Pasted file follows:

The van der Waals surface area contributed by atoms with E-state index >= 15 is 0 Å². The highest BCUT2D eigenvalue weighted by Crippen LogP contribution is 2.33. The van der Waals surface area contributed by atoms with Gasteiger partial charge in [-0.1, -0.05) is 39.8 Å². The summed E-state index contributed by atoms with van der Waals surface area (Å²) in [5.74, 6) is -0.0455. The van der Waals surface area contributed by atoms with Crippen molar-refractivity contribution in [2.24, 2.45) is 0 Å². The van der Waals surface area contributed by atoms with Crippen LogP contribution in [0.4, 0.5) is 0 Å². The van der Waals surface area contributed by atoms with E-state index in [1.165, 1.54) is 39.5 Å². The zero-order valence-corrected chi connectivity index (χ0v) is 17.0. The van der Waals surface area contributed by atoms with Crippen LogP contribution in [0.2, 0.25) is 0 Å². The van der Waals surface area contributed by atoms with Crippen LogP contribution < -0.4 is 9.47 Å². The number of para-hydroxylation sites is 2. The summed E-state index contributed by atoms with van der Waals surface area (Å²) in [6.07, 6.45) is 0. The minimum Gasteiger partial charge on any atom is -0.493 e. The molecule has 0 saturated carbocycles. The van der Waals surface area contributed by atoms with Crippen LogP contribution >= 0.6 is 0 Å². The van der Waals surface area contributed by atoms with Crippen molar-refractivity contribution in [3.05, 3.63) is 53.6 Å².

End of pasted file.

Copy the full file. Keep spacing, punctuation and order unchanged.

The van der Waals surface area contributed by atoms with E-state index >= 15 is 0 Å². The highest BCUT2D eigenvalue weighted by Crippen LogP contribution is 2.33. The van der Waals surface area contributed by atoms with Gasteiger partial charge in [-0.1, -0.05) is 39.8 Å². The summed E-state index contributed by atoms with van der Waals surface area (Å²) in [5.74, 6) is -0.0455. The van der Waals surface area contributed by atoms with Crippen molar-refractivity contribution in [2.24, 2.45) is 0 Å². The van der Waals surface area contributed by atoms with Crippen LogP contribution in [0.4, 0.5) is 0 Å². The van der Waals surface area contributed by atoms with E-state index in [1.165, 1.54) is 39.5 Å². The zero-order valence-corrected chi connectivity index (χ0v) is 17.0. The van der Waals surface area contributed by atoms with Crippen LogP contribution in [0.2, 0.25) is 0 Å². The van der Waals surface area contributed by atoms with Crippen LogP contribution < -0.4 is 9.47 Å². The number of para-hydroxylation sites is 2. The summed E-state index contributed by atoms with van der Waals surface area (Å²) in [6.07, 6.45) is 0. The minimum Gasteiger partial charge on any atom is -0.493 e. The molecule has 0 saturated carbocycles. The van der Waals surface area contributed by atoms with Crippen LogP contribution >= 0.6 is 0 Å². The van der Waals surface area contributed by atoms with Crippen molar-refractivity contribution in [3.05, 3.63) is 53.6 Å².